"Like some giant machine that could not be turned off"

Tuesday, October 08, 2019
Watershed Sentinel

As BC's logging and mining industries lay waste to the wilderness, Joe Foy wonders whether our elected leaders even have their hands on the wheel

The sky was as blue as a robin’s egg with nary a wisp of cloud nor smoke to mar the view. The Skagit River, here so close to its source more like a little stream than a river, meandered beneath the wooden bridge at Cayuse Flats day-use area in Manning Provincial Park.

I cycled up into the mountainous wilderness called the “Donut Hole.” The 5,800-hectare unprotected area is completely surrounded by Manning and Skagit provincial parks. You’d think I would be happy to be heading into the mountains on such a picture-perfect day. Instead, I was filled with dread about the logging aftermath I had come to see.

An hour later I rode into cutblock SD102.

Until mid-2018, this was a beautiful green high elevation old forest gracing the west slopes of Eastpoint Peak. But now a 16-hectare clearcut with huge piles of logs bleaching in the August sun scarred the mountainside.

The wood waste piles bristled like massive porcupines with mangled tree trunks for quills. I struggled to clamber to the top of one of them and wondered, what was the reason for clearcutting the forest only to leave so many of the felled trees in these big piles?

Do our elected leaders have their hands on the wheel, or is BC logging and mining simply on bureaucratic autopilot?

Many trees this high on the mountain are slow-growing and stunted – not much good for making lumber. Much of the wood gets pulled to the road and left in a big pile to be burned, come fall.

If so many of the trees are useless for lumber, why did the BC government allow the logging here to go ahead?

In fact, throughout the summer and fall of 2018, thousands of people had written to the BC government imploring them to drop their logging plans for four cutblocks in the Donut Hole. They asked the government to live up to their international treaty with the US, which commits both countries to protect the transboundary Skagit watershed from industrial damage. The mayor of Seattle and the governor of Washington State even called on Premier John Horgan, asking him to abandon the logging plans.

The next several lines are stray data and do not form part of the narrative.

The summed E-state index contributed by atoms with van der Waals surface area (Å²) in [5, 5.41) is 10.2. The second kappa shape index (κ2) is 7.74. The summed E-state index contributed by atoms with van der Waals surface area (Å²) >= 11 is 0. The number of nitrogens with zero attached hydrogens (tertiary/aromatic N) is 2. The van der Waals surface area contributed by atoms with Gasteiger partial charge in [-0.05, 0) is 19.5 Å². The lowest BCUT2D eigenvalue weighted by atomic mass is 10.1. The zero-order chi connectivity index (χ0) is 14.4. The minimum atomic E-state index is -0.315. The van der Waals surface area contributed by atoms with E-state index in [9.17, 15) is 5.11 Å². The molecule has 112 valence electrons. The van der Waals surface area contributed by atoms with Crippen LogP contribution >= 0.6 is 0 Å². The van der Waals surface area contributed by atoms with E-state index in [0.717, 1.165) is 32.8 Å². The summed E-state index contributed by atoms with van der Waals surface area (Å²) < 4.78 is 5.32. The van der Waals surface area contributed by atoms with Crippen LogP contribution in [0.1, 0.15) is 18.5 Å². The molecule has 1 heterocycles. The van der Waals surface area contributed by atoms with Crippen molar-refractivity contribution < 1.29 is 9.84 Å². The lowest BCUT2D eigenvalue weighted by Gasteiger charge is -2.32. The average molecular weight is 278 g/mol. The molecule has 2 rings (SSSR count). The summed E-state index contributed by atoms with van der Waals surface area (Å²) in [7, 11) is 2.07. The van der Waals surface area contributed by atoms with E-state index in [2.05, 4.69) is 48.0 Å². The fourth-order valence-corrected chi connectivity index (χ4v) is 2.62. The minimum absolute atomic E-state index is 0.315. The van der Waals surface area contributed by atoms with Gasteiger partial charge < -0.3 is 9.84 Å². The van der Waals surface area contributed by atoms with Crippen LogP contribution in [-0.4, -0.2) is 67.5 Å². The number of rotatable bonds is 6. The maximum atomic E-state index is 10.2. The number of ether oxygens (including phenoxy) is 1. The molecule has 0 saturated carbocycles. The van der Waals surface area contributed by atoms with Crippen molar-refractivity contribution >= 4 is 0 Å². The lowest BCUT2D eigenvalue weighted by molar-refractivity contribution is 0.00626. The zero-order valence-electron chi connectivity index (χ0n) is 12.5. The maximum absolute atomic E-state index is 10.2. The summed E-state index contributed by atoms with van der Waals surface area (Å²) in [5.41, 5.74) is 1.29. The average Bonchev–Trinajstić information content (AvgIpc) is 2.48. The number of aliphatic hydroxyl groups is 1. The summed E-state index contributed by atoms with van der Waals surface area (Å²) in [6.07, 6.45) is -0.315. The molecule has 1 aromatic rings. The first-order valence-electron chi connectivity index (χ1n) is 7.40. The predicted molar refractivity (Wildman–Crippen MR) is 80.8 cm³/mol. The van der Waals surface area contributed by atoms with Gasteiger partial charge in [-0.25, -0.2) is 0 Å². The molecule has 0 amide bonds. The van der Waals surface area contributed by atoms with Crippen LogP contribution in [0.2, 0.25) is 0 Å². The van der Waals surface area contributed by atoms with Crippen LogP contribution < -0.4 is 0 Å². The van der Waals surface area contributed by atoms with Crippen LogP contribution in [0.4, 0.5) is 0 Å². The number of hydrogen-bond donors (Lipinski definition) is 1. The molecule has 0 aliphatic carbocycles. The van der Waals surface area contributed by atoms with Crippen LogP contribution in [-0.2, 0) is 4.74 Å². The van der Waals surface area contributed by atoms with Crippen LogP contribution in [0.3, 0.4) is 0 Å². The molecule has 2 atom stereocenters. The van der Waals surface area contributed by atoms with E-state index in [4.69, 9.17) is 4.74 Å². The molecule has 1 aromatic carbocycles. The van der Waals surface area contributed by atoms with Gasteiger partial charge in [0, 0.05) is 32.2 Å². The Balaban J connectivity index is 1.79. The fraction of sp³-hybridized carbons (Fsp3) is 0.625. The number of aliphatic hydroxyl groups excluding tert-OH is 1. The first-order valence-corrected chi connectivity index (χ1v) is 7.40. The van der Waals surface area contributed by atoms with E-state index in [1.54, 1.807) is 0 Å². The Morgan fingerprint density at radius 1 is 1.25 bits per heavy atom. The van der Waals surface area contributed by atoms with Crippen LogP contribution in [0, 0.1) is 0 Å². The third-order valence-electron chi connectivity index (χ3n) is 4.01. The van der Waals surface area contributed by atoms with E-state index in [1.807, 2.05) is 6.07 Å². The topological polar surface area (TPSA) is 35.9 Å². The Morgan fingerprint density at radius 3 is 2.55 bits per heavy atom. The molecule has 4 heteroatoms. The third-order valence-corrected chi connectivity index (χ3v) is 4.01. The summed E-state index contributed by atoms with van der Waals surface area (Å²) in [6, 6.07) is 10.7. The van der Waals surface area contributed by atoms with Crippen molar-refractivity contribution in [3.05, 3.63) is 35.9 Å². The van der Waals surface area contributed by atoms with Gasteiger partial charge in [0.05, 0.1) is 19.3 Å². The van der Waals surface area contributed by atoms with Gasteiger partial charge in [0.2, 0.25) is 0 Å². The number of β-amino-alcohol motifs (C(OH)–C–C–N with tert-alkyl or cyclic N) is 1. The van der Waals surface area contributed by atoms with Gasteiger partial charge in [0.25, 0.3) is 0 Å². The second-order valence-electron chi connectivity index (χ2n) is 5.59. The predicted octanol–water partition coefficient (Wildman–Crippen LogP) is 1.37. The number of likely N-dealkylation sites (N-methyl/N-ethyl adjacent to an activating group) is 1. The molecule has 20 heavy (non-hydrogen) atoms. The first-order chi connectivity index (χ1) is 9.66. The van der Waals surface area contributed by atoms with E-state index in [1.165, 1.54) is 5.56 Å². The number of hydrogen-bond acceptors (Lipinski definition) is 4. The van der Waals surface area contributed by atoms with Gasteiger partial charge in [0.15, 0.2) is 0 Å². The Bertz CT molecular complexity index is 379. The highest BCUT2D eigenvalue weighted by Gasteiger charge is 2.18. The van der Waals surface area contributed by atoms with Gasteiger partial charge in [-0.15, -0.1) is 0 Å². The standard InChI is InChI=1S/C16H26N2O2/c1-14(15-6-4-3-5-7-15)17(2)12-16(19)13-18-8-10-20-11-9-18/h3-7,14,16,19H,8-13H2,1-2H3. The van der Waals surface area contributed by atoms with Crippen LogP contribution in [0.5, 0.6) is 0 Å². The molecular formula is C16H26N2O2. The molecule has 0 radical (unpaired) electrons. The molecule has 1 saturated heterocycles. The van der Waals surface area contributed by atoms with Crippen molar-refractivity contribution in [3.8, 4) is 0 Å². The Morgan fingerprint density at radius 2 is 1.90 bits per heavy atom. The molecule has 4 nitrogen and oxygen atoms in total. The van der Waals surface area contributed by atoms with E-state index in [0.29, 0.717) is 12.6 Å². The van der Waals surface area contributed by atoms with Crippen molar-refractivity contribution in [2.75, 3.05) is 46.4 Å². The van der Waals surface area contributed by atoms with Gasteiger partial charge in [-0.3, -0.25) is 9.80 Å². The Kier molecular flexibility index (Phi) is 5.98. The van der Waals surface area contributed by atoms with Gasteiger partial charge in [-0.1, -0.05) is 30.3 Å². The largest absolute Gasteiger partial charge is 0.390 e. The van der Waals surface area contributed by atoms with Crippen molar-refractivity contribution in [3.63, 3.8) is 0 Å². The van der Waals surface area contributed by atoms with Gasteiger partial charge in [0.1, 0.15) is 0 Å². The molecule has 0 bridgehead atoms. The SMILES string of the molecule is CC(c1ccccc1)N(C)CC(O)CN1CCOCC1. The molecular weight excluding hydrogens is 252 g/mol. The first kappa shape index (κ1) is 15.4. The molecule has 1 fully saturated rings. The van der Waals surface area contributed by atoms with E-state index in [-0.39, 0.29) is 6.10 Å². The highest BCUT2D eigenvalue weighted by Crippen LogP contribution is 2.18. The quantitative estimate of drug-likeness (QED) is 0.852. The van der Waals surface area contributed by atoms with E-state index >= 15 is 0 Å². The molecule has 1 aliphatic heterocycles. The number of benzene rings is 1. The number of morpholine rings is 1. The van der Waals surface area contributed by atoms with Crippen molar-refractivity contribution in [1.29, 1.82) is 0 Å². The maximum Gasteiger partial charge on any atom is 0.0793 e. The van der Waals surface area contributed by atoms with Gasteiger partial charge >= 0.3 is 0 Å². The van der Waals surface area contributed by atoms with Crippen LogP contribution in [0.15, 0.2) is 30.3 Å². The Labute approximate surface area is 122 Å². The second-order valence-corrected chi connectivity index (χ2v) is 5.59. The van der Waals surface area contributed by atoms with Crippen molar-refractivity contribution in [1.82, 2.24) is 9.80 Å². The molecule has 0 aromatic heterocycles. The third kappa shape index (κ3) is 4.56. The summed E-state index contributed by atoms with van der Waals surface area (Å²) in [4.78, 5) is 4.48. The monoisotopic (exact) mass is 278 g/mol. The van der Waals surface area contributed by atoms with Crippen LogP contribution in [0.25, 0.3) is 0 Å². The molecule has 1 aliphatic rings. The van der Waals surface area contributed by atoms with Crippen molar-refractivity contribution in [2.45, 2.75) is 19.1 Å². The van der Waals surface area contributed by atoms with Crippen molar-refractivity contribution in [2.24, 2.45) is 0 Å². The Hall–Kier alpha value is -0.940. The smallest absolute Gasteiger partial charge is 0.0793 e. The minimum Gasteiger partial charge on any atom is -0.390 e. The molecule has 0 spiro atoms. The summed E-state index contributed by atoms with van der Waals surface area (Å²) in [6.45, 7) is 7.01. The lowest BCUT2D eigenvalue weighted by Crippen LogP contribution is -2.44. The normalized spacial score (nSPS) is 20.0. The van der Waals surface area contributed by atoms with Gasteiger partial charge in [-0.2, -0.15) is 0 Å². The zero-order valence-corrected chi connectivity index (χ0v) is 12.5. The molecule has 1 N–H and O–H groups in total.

But like some giant machine that could not be turned off by the premier, the BC Timber Sales operation in the Donut Hole continued to grind away until every tree in the four cutblocks was felled.

And now a mining company has applied to drill for gold in the Donut Hole. Imperial Metals, infamous for the 2014 tailings dam collapse at its Mount Polley Mine, wants to operate in the headwaters of the Skagit River. A decision on whether to approve this reckless project is expected later this year.

But in a replay, when concerned citizens, First Nations, Tribes, and elected representatives from the US expressed opposition to Imperial Metals’ plans for the Donut Hole, BC’s Minister of Mines Michelle Mungall replied that she doesn’t have the authority to intervene.

So the question is – who is in charge? Do our elected leaders have their hands on the wheel, or is BC logging and mining simply on bureaucratic autopilot, laying “Beautiful British Columbia” to waste?

Read the original article published by the Watershed Sentinel by clicking here.

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This entire valley, about 26 miles southeast of Hope, British Columbia, drains into the headwaters of the Skagit River, the most important salmon producer in Puget Sound.
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Plans for renewed logging and mining near E.C. Manning and Skagit Valley provincial parks are raising fears of environmental damage on both sides of the Canada-U.S. border
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A small lake below Silverdaisy Peak in the "doughnut hole".
A small lake below Silverdaisy Peak in the "doughnut hole".